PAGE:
The author began her community nursing career as a Health Visitor in a low-income multicultural area of London. In 1976, she took off to Thailand with an English nongovernmental organization (NGO) as part of a four-person medical team to establish health services in a Laotian refugee camp. While she struggled with microbiology and immunology, her training as a health visitor put her far ahead of her medical colleagues in such areas as community health, teaching, and psychology. When the Ministry of Health (MOH) requested a WHO nursing consultant to develop a Primary Health Care (PHC) focused Public Health Nurse training, she immediately got involved. She was determined that urban nurses would never again look down on rural patients and would tailor their preparation for discharge to the conditions to which their patients returned. The community health module was strengthened to better address the issue of rising non-communicable disease rates.
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Both full-time military service members (
MSMs) and part-time Reserve and National Guard component ( RC) personnel face multiple transitions related to training, education, deployments, and reintegration to accomplish the Armed Force’s missions. This chapter’s purpose is to provide a better understanding of the complex transitional phases of deployments and/or the reintegration from the military to civilian life. It provides information about the physical, behavioral, and social impacts during the various stages of deployment for the MSM/ RC, along with their families/loved ones. The Ecological Model of Veteran Reintegration and its four levels of system factors—individual, interpersonal, community organizations, and societal effects—are used to illustrate the interchanging psychosocial and environmental aspects. The chapter presents specific reintegration challenges of employment, education, and caregiving. Nurses have a pivotal role in screening psychosocial and physical needs, while promoting healthy coping and parenting, to expand the delivery of family-centered care during these transitions.
- Go to chapter: Theories of Mental Health and Illness: Psychodynamic, Social, Cognitive, Behavioral, Humanistic, and Biological Influences
Theories of Mental Health and Illness: Psychodynamic, Social, Cognitive, Behavioral, Humanistic, and Biological Influences
Psychiatric-mental health professionals need to have a comprehensive knowledge foundation about mental illness and the theoretical underpinnings associated with it. Definitions of theory, as well as theories of mental health and illness, abound. Variation in these definitions can be influenced by or contingent on a number of factors, including the disciplinary and specialty perspective. This chapter provides an overview of various prominent theories of mental illness. Mental health and psychology are associated with numerous theories, such as grand, middle-range, and micro-level theories. The chapter describes the work of influential theorists, researchers, and practitioners from several disciplines, including but not limited to nursing, medicine, and psychology. It presents theoretical concepts and explanations of the potential etiology of mental illness from within the framework of psychodynamic, behavioral, cognitive, social, humanistic, and biological theory. The chapter includes pertinent definitions, historical background, epidemiological incidence and prevalence rates, and comparative disease burden of mental illness.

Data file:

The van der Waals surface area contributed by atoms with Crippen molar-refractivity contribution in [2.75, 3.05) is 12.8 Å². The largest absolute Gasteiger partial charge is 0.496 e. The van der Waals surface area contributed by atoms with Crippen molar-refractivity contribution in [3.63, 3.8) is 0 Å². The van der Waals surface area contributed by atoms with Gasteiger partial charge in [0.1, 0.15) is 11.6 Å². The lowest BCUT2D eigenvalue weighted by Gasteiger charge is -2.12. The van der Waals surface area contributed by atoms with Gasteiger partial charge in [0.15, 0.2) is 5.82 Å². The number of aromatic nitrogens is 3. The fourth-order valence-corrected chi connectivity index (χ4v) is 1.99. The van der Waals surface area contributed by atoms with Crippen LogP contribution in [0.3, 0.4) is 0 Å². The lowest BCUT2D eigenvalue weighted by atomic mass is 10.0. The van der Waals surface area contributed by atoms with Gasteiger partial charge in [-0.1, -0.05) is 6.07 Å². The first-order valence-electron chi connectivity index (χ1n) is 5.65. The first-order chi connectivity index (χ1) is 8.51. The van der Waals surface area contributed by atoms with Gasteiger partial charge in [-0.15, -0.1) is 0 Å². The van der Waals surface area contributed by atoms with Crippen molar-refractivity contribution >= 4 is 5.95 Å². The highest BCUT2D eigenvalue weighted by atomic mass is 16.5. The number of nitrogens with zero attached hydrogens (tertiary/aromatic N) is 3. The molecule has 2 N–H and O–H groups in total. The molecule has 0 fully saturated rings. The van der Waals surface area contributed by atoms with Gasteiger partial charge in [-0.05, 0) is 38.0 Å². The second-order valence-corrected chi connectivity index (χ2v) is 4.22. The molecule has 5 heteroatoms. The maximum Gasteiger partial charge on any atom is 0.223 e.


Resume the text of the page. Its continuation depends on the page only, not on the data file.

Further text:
This chapter focuses on the family and its role in maintaining health and well-being. Family-centered nursing is the appropriate nursing system in these instances. The family may be a factor that conditions the therapeutic self-care demand and self-care agency of the family member who is the identified patient; it may be the setting within which dependent care is provided; or it may be the unit of service for which nursing is provided. Much of the knowledge the nurse has regarding family is from the foundational sciences or antecedent bodies of knowledge such as sociology or psychology. The chapter looks at the family as it relates to the proper object of nursing. It helps the learner to describe important elements of Family Systems Theory, identify types of family function, describe nursing in family situations in terms of self-care, and differentiate between family-centered nursing and Family Systems Nursing.
This book differs from most others related to teaching online because it takes a how-to approach with the twin goals of answering the call to transform nursing education and benefiting from research in cognitive psychology. Each chapter includes relevant concepts, theories, and models to guide course design and teaching online, as well as templates that can be downloaded to save precious time. The focus in the book is on the RN-BSN, master’s, DNP, and PhD programs, as they comprise most of the online programs in nursing, but the contents are applicable to teaching any level of nursing online. Teaching and assessment are one when teaching online; they are not individual activities and cannot really be separated. This is an important concept to grasp, especially if people are a seasoned classroom instructor accustomed to creating separate assignments that add to one’s workload. The book explores how this interconnected approach works. Grading is an important function that drives learning and deserves some attention, as the author thinks people have lost their way to some degree when assessing what constitutes academic achievement. Rubrics have replaced other grading strategies, but not all meet the expectation of greater objectivity in grading, which is their initial intent. A hot topic in online education that relates to workload is the expectation of faculty presence in an online course from both faculty’s and the student’s perspective. This topic is explored in the book. Converting a classroom-based course to the online environment can be a time-consuming task without some guidance as to where to start. Online education is more than uploading one’s classroom lectures into the Learning management systems. The book provides a step-wise approach with some additional tips on converting a classroom course to the online environment.